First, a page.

Vegetarian protein sources while abundant in variety can be scanty in quality. Soy poses to be an excellent contender when it comes to sources of protein, especially in a vegetarian diet. When you’re in a fitness frenzy and all you want is a good amount of protein in you, finding a healthy plant-based protein-rich diet can become crucial. We’re here to give you an overview of exactly how beneficial soy products are in the long run.
Let’s begin by busting some myths about soya consumption.
1. Does soya cause kidney problems?
At the beginning of the 21st century, rumors arose that soy products might bring about hazardous conditions for kidneys. It was speculated that a large amount of soy consumption promotes kidney stones. A randomized trial was held on patients with pre-dialysis chronic kidney disease (CKD) which revealed that soy protein can have beneficial effects on people suffering from kidney problems.
Conclusion – Soya can help benefit individuals with kidney problems since it’s a cholesterol-free replacement of meat and contains low saturated fats.
2. Does soya affect libido/sex drive?
Another false misconception linked with soya consumption is due to the presence of a plant-based compound called phytoestrogens. These compounds behave a lot like estrogen and hence instill fear of diminished libido in men. A study held in 2010 by the University of Minnesota and Loma Linda University in California revealed that soy consumption does not take a toll on men’s testosterone levels.
Conclusion – Soy does not affect the sexual drive/libido in any way.
3. Is soya harmful to thyroid patients?
While soya itself doesn’t directly hamper the conditions of thyroid patients, research does show that it might interfere with thyroid medication. Three servings of soy a day won’t inflict any harm – concludes a study by the American Institute of Cancer Research. If you’re wondering what comprises a serving of soy, a single cup of soy milk would amount to one serving. Conclusion – A controlled amount of soya won’t do any damage, but it’s best to consult a doctor if you’re on thyroid medication. Check out this link to know more https://pubmed.ncbi.nlm.nih.gov/16571087/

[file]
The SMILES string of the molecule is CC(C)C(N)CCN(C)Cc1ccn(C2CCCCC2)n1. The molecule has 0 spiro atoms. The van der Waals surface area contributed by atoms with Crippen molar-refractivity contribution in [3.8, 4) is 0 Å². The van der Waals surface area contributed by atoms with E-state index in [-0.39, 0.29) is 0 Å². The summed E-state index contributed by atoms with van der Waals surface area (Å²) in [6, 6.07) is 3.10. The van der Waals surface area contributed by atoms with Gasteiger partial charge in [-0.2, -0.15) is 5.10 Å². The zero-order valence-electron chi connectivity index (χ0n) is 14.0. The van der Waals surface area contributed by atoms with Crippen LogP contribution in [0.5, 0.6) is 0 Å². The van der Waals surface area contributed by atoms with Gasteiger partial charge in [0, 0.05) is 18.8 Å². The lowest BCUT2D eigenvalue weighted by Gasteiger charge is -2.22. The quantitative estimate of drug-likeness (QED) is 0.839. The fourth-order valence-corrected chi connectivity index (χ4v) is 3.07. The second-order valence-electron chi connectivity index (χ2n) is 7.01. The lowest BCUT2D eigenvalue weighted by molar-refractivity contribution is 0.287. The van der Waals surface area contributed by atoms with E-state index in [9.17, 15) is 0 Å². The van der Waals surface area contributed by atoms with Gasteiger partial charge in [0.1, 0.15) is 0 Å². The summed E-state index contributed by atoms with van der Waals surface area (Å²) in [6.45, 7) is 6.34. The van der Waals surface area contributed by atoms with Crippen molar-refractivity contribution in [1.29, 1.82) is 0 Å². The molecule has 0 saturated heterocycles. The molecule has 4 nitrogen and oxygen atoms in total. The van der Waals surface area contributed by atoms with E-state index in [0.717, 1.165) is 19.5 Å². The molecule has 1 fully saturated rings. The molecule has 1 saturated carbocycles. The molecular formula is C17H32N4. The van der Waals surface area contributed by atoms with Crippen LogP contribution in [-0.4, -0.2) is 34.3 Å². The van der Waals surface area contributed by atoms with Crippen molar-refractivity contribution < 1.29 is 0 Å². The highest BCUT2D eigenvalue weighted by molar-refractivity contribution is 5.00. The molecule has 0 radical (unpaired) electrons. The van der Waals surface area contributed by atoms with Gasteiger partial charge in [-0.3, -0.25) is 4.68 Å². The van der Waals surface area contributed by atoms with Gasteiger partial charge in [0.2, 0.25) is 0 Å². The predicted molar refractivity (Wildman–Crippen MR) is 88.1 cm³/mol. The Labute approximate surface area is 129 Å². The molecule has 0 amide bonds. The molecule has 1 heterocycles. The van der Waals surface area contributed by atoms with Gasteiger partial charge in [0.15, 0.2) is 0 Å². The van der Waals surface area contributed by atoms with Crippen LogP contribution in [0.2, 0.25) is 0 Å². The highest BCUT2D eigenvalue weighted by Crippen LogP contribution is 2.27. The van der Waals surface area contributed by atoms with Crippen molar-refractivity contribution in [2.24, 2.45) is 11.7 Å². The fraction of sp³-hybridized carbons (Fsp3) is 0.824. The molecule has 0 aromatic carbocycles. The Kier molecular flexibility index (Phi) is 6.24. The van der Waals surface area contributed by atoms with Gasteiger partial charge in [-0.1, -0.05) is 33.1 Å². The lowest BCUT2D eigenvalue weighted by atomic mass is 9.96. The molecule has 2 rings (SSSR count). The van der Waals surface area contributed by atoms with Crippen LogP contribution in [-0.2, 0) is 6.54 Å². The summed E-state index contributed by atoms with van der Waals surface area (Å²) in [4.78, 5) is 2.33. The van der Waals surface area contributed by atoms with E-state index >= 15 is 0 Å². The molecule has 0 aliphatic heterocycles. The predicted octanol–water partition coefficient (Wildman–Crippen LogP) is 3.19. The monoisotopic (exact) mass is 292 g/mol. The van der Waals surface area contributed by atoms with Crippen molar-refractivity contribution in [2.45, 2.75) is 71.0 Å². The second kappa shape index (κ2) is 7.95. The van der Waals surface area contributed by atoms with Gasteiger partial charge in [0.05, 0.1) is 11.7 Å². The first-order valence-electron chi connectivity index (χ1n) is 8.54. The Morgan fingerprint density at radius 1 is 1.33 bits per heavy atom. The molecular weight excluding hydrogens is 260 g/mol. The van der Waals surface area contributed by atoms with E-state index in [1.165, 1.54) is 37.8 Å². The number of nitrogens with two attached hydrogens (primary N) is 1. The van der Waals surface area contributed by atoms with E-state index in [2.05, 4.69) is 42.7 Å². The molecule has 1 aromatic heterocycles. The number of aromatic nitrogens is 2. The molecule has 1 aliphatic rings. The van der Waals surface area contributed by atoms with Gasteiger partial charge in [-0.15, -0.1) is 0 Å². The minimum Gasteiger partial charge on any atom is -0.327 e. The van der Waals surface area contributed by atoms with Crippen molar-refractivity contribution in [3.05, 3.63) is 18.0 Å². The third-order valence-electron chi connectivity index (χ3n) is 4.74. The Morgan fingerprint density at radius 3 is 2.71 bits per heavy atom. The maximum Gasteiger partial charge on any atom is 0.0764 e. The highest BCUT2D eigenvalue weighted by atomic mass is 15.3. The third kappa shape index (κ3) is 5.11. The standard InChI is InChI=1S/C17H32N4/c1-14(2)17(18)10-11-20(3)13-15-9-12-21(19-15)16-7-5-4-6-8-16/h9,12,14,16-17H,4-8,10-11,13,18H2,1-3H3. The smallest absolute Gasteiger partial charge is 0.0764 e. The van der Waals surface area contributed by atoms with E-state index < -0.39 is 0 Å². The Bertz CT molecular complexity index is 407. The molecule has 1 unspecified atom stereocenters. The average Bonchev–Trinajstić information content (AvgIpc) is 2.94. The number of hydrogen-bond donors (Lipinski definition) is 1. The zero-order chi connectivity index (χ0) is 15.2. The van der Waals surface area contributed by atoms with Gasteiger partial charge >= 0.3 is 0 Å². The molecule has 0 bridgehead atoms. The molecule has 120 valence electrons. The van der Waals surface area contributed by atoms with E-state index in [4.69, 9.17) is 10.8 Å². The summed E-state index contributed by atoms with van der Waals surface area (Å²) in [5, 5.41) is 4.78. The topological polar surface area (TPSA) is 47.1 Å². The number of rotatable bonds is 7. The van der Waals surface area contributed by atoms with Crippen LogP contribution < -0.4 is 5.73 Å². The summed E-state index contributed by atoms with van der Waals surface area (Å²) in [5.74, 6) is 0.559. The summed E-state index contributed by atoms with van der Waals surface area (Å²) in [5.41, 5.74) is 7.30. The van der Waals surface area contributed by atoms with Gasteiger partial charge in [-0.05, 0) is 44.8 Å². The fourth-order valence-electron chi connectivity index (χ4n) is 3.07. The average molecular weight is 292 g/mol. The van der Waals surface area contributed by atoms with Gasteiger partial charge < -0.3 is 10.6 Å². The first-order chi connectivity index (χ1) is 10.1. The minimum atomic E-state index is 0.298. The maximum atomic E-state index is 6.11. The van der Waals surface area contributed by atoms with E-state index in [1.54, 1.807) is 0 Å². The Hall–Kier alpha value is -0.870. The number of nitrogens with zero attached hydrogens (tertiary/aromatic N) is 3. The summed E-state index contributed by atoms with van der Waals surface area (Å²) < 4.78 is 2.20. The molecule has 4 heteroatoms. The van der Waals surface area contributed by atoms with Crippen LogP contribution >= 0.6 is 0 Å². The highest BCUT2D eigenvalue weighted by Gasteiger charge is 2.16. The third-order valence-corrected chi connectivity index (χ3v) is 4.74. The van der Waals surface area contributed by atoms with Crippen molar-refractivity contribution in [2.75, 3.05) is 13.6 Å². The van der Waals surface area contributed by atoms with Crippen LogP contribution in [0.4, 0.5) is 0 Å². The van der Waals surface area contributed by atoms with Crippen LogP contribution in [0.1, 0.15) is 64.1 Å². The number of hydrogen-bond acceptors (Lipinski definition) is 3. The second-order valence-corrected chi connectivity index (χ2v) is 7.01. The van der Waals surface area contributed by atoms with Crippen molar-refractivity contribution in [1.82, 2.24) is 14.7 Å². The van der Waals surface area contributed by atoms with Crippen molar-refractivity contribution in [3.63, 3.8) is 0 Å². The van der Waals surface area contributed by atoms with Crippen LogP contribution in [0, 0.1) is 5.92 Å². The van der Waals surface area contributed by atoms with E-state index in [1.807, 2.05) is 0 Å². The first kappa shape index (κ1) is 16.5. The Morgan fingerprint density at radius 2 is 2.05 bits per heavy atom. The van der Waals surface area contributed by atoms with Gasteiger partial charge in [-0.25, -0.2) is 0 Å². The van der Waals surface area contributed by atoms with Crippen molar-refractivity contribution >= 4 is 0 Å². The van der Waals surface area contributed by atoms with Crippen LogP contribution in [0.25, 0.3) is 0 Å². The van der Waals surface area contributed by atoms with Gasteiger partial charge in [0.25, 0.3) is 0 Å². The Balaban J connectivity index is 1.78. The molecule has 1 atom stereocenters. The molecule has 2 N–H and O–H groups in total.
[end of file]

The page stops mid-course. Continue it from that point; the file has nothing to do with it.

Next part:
4. Does soya consumption promote breast cancer?
The estrogen-like compound present in soy might look like it can potentially cause breast cancer if overloaded on, but the amount present in soya is very negligible and won’t take a toll on the lives of people consuming it. The fear comes from the linkage between high estrogen and breast cancer levels, but soya might not be all that harmful.
Why is soya the best source of protein for vegetarians?
Protein amounts to about 20% of the human body composition. Quite a large percentage right? Well, protein doesn’t like to stick around in our body’s storage and hence has to be consumed over and over again. The protein is broken down into essential amino acids that contribute to our metabolic activities. So we know that protein is kinda important, but what’s an excellent source for vegetarians to get their daily dose of protein? What foods will contain enough of it to sustain a healthy lifestyle?
Although an endless list of vegetarian sources will unfold to give you the answer to that question, soya tops them all. Not only is it easy to prepare, but it can be fashioned into several products and dishes. It can even supplement dairy products like milk and butter with soymilk and soy nut butter. Although abundant in amounts of protein, soya contains a decent size of both carbs and fat. It’s a treat for the body’s nutrients for those on a vegetarian diet.
How much protein does soya contain?
A 100 gram serving of soya chunks can provide you with approximately 54 grams of protein. It also nourishes our bodies with 0.5 grams of total fat. The carbohydrates in 100 grams of soya chunks are 33 grams and the dietary fiber present in it is 13 grams. Stuffed with Iron and calcium, they provide no sodium in the form of extra sugar to the body.
|Total Fat||0.5 grams|
Native to eastern Asia, soybean has made its way across to the western countries. 100 grams of boiled soybeans contain 16.6 grams of protein, 9.9 grams of carbs, 3 grams of sugar, 6 grams of fiber, and 9 grams of fat.